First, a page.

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Direct Digital Synthesis (DDS) - Part III of III

May 10, 2018

Modifying the DDS Engine

Time-Variant DDS

The aforementioned design of a DDS engine relies on modifying the Tuning Word to achieve a wide variety of output waveforms. However, that particular design loses waveform sample precision as the represented frequency increases above the sampling capabilities of the Sample Table and the Source Clock. This occurs whenever the Tuning Word becomes larger than 1, since that indicates that a sample is eventually skipped to maintain synchronization with the desired output frequency. In some systems, this behavior is undesirable. To combat this, a Time-Variant DDS engine exists. The Tuning Word is always set to 1, and the effective Source Clock is instead adjusted to change the amount of time between each sample selection in the DDS engine. To calculate the required delta time for each sample selection, the base FPGA clock frequency (assume 40MHz), the target output frequency, and the Sample Table need to be considered. The Accumulator will no longer track the position in the Sample Table, but instead manage clock drift from non-integer Source Clock periods. The decimal will be stored, accumulated, and will occasionally generate addition clock tick(s) of wait time in between each execution of the DDS engine.

Example: Basic Sinusoid Output

Target Output Frequency: 2500.25 Hz

Base FPGA Clock: 40MHz

Sample Table: 360 Samples

Effective Source Clock Period: 44.44 Ticks/Sample

Math: SourceClockPeriod = FPGAClockFreq / (TargetFrequency * SampleTableSize)

Rationale: In this case, the DDS engine is controlled by a dynamically changing period. Each execution of the DDS engine will take 44 ticks of the base FPGA clock, with the Accumulator tracking the 0.44 partial ticks of drift on each execution. Upon the Accumulator growing above a value of 1, the integer component of that value is removed from the Accumulator and added to the period of the next DDS engine execution. The non-integer component is stored back in the Accumulator to continue tracking drift correctly.

Non-Sinusoidal Data

A DDS engine (assume the normal DDS engine for this discussion, not the Time-Variant version) can be leveraged to output non-waveform values, given that the behavior is fundamentally cyclic. That is to say, as long as the output can be represented by iterating through the Sample Table it is possible to produce that value for output reliably. As a point of warning, don't build a DDS engine when you know you only need to output slow DC values. These examples are only meant to show that such behavior is possible with minimal/no changes to a pre-existing DDS engine.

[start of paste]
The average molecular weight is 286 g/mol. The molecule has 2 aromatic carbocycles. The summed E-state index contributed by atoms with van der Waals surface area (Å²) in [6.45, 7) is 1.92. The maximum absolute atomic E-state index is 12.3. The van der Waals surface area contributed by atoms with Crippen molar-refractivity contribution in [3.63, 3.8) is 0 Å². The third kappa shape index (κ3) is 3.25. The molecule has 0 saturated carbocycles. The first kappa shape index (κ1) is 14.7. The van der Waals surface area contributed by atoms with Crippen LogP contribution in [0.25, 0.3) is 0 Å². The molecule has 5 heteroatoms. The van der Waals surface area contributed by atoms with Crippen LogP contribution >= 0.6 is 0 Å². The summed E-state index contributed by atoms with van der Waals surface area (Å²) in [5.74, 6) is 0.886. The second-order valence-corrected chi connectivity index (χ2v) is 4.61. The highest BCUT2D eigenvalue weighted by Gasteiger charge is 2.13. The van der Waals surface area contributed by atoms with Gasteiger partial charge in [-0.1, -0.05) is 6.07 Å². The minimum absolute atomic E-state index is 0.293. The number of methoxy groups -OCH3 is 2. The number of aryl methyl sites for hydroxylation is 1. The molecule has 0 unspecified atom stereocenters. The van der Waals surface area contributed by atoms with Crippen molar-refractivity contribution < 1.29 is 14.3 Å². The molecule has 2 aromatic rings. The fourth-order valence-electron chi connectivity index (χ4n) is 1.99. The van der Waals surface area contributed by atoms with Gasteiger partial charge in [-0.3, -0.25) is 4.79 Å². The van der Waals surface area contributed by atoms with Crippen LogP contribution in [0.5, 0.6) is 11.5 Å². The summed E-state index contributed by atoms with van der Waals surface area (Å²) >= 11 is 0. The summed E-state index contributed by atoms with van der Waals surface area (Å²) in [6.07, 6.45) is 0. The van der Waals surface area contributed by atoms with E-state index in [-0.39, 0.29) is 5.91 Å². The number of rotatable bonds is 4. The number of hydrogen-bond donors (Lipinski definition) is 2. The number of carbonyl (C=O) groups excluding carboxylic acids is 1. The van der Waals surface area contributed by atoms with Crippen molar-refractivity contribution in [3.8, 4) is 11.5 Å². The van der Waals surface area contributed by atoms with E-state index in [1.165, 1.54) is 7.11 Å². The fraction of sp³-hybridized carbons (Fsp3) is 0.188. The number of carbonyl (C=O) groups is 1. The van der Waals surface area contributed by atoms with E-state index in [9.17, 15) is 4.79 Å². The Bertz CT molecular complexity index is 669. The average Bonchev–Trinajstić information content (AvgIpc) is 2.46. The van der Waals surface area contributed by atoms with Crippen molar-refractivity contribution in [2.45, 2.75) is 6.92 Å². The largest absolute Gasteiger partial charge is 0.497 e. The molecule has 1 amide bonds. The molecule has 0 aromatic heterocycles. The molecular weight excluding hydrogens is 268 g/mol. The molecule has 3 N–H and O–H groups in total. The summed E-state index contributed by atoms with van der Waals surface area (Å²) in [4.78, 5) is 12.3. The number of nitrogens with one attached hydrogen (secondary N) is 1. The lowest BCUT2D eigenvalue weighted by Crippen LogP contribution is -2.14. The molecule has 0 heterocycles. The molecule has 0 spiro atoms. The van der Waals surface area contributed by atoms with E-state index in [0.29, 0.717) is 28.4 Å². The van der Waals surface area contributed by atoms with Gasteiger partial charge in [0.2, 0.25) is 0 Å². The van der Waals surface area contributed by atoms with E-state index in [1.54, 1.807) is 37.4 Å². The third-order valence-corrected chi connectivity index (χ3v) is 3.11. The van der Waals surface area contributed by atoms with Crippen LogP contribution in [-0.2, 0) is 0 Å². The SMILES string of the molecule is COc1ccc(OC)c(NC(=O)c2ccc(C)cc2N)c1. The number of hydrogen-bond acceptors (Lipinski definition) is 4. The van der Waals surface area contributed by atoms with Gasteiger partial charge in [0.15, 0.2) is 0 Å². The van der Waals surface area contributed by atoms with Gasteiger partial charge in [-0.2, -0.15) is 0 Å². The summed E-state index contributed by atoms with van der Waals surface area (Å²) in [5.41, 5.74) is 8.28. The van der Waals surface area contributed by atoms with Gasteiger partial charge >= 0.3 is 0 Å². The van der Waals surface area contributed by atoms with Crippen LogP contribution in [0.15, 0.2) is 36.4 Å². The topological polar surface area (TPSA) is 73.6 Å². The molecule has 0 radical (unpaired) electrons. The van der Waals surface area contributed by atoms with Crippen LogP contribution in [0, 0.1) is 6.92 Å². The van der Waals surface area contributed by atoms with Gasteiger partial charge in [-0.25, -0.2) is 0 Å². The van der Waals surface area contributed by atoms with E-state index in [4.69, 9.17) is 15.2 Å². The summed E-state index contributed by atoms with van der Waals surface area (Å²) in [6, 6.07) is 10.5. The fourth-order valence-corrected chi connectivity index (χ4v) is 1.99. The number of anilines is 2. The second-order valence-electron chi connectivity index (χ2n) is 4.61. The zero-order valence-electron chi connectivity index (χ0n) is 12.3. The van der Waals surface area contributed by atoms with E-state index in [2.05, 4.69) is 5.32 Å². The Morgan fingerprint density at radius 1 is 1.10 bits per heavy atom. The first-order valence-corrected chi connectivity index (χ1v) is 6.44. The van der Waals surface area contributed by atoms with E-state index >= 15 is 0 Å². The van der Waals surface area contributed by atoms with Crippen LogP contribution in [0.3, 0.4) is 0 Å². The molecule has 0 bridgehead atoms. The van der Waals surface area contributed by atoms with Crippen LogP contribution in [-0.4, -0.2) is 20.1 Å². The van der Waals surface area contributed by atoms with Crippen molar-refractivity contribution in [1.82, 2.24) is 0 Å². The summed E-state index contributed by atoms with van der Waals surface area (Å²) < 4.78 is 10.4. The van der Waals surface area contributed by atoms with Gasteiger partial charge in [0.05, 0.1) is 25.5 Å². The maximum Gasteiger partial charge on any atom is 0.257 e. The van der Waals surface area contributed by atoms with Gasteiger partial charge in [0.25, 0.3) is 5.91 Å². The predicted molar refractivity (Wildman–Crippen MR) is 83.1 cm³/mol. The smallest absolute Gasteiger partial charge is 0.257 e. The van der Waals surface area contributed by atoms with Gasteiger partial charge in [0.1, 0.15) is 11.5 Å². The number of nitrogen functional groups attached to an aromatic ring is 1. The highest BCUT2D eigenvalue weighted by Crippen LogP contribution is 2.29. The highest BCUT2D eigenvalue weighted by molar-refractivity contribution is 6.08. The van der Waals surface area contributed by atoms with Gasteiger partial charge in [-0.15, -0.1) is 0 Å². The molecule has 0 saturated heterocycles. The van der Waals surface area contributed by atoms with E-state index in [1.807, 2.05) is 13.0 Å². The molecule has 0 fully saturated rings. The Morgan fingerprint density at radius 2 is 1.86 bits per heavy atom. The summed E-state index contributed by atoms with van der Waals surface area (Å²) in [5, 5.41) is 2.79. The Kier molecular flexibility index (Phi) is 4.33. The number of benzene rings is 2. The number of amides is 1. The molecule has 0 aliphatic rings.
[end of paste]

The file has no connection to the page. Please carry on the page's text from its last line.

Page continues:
Example: Simple DC Output

Target Output Frequency: 0 Hz (DC)

Target DC Value: 2.5V

Source Clock: 10MHz

Sample Table: 100 Samples

Tuning Word: 1-100 (Doesn't really matter)

Rationale: In this particular instance, we fill the Sample Table completely with the target output value. Since the sample table is all the same value, it doesn't matter what value the tuning word is. Accessing any index in the Sample Table will produce a 2.5 output. This is a very simple and reliable mechanism to produce a DC output.

Example 1 will reliably utilize the existing DDS engine to produce a DC value output. It's somewhat non-ideal though, since we always need to write to the entire Sample Table to make a new output. It's possible that we can do better with a minor update to the DDS engine. With this slight addition, we add in a non-accumulated offset that allows the controller software to influence the accessed Sample Table index directly. Since it is a non-accumulated value, this offset must occur after the floor/truncation operation and cannot effect the normal behavior of the Accumulator.

Example: More Efficient DC Updates

Target Output Frequency: 0 Hz (DC)

Target DC Values: 0-9.9V (0.1V Increments)

Source Clock: 10MHz

Sample Table: 100 Samples

Tuning Word: 100

Offset Index: 0-99

Rationale: In this example, we've added the Offset Index. This is simply a U32 that gets added directly to the output of the accumulation logic after the floor/truncation operation. With the tuning word set to 100, we're simply telling the DDS engine to access a particular index in the Sample Table directly. From that, we fill the Sample Table with the complete range of values we want to output.

Online Resources

NI White Paper on DDS

Related Links

Part I of III on Direct Digital Synthesis

Part II of III on Direct Digital Synthesis